Typically excellent stuff from Tim Lee:
I think a far more effective approach [than cost-benefit analysis] is to use what is probably the most powerful weapon in American politics: our now deeply-rooted and emotional commitment to the principle of equality before the law. Over the last 50 years, American society has undergone wrenching transformations that moved us toward equality for Catholics, blacks, Jews, women, gays and lesbian, and other traditionally disfavored groups. We achieved these reforms not by emphasizing how reform would benefit straight white men, or by building complex models of how oppression depressed GDP, but by focusing on the cruelty of the status quo and appealing to America’s founding ideals. We’ve now reached the point where opponents of equality for blacks or Jews are not only in the minority, but are among the most despised people in society.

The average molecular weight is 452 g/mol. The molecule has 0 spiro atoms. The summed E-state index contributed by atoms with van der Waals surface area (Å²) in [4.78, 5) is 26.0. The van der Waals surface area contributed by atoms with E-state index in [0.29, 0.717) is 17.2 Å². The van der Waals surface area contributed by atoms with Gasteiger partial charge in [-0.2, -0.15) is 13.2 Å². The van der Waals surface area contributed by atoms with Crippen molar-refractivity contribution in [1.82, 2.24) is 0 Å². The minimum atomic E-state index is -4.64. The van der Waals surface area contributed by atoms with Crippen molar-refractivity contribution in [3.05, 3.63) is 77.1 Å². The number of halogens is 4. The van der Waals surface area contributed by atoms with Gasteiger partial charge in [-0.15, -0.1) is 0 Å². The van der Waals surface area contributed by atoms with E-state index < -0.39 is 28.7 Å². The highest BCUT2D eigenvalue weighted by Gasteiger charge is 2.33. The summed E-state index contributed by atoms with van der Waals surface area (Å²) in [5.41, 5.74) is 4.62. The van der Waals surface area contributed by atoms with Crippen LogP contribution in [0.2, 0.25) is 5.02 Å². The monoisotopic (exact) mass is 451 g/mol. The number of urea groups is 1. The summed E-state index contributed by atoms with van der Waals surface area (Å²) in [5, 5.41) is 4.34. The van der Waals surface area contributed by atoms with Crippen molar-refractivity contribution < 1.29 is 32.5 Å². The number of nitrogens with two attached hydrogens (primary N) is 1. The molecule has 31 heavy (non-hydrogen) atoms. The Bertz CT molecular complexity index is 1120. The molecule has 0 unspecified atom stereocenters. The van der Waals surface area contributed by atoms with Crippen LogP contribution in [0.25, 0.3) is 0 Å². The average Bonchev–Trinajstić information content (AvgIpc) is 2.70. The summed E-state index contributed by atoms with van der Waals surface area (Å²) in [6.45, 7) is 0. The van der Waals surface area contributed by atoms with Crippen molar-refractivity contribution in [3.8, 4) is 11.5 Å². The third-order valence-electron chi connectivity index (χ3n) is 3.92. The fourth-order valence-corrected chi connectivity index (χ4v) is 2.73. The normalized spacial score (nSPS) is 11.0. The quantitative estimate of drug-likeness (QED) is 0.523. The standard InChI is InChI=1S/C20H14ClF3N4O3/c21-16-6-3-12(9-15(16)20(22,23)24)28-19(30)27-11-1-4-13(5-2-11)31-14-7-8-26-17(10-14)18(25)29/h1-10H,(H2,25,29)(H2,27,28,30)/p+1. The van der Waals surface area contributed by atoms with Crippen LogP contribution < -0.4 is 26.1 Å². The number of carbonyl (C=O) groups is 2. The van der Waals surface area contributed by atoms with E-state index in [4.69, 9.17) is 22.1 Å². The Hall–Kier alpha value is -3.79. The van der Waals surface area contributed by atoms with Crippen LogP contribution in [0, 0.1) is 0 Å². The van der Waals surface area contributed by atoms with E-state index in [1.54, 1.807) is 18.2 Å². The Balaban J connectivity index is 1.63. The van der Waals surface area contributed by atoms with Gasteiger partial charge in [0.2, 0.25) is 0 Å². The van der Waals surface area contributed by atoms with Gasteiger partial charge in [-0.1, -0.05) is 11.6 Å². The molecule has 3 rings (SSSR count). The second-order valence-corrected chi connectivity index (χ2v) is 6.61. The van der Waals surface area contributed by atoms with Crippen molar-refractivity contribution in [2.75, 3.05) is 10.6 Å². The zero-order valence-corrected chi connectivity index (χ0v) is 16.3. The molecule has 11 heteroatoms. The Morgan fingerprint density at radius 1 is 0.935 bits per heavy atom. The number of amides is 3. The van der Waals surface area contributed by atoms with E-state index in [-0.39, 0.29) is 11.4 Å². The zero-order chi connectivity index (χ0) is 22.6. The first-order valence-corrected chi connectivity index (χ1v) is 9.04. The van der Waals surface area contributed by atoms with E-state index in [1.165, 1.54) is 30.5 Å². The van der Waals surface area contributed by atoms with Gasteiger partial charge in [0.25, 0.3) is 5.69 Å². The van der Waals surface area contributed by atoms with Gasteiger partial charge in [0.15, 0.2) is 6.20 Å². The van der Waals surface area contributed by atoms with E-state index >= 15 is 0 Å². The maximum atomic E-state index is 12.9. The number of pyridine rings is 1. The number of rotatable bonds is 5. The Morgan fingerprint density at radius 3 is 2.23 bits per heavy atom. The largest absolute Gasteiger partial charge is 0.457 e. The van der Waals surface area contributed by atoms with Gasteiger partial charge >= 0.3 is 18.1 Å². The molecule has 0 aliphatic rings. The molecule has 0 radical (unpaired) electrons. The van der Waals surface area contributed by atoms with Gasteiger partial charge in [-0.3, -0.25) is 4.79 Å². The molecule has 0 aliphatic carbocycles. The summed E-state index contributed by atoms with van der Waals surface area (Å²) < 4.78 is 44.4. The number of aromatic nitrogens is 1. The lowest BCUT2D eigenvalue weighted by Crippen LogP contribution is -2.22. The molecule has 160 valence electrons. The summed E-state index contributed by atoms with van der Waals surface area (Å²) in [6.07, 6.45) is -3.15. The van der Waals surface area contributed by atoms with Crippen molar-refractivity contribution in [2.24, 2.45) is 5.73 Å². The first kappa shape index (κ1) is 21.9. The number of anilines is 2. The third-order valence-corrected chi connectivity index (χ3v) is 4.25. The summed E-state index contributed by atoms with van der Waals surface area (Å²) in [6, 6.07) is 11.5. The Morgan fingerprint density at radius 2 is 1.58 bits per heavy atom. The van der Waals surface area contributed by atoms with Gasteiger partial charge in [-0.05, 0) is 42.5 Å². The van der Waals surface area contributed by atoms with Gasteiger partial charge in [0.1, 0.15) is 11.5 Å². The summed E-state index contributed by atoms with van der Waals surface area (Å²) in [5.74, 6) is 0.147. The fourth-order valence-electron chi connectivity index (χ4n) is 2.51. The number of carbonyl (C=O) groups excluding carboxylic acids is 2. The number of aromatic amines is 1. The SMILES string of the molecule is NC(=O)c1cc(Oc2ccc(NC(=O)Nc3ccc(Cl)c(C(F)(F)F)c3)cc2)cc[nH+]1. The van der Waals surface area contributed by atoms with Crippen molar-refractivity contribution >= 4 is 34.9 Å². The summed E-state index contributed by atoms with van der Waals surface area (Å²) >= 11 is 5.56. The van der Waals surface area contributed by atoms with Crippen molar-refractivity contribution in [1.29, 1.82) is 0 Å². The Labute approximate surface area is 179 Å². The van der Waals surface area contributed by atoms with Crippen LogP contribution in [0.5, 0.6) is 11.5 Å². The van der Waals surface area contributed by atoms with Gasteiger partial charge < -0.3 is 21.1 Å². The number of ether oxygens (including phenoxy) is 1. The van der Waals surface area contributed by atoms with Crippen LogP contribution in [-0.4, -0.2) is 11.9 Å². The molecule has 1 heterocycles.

I think the same strategy needs to be employed on behalf of immigration reform. The problem with our immigration laws is not primarily that they are economically inefficient (Jim Crow wasn’t efficient either). The problem is that they deny civil rights to millions of hard-working individuals based on a factor over which they have no control: their place of birth. I’m sure Dixon and Rimmer mean well, but their narrow focus on the costs and benefits of immigration to American households not only ignores powerful arguments about justice, it actually undercuts them by accepting the premise that we’re justified in ignoring the welfare of the millions of people who are in such deep poverty that they’re willing to risk their lives for the privilege of picking our strawberries and scrubbing our toilets.
Preach it brother. Showing that increased immigration tends to benefit natives reduces resistance on the margin, which is worth doing. But, in my experience, laying out clearly the immense benefits to the immigrants is extremely powerful. It highlights the needless misery caused by the heartless status quo. Even then, it is more powerful still to illustrate clearly how the status-quo system of borders, passports, visas, and citizenships systematically violates basic human rights to free movement and association.
Here is a border patrol officer doing his job: